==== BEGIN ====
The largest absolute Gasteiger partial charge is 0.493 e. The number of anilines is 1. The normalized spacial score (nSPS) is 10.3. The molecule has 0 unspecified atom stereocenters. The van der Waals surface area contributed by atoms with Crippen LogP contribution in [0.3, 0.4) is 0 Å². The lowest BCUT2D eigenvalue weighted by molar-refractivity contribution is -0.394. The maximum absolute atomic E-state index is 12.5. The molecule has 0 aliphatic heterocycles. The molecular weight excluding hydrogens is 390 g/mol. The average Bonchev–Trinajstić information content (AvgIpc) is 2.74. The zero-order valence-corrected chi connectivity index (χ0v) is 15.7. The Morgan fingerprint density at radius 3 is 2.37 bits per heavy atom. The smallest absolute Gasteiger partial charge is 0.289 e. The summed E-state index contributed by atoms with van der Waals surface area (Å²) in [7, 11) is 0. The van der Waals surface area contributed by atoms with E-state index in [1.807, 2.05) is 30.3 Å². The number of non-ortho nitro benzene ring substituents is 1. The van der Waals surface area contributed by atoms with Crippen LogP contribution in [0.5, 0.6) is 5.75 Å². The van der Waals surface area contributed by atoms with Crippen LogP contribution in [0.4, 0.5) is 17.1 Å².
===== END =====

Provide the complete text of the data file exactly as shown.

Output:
The largest absolute Gasteiger partial charge is 0.493 e. The number of anilines is 1. The normalized spacial score (nSPS) is 10.3. The molecule has 0 unspecified atom stereocenters. The van der Waals surface area contributed by atoms with Crippen LogP contribution in [0.3, 0.4) is 0 Å². The lowest BCUT2D eigenvalue weighted by molar-refractivity contribution is -0.394. The maximum absolute atomic E-state index is 12.5. The molecule has 0 aliphatic heterocycles. The molecular weight excluding hydrogens is 390 g/mol. The average Bonchev–Trinajstić information content (AvgIpc) is 2.74. The zero-order valence-corrected chi connectivity index (χ0v) is 15.7. The Morgan fingerprint density at radius 3 is 2.37 bits per heavy atom. The smallest absolute Gasteiger partial charge is 0.289 e. The summed E-state index contributed by atoms with van der Waals surface area (Å²) in [7, 11) is 0. The van der Waals surface area contributed by atoms with E-state index in [1.807, 2.05) is 30.3 Å². The number of non-ortho nitro benzene ring substituents is 1. The van der Waals surface area contributed by atoms with Crippen LogP contribution in [0.5, 0.6) is 5.75 Å². The van der Waals surface area contributed by atoms with Crippen LogP contribution in [0.4, 0.5) is 17.1 Å².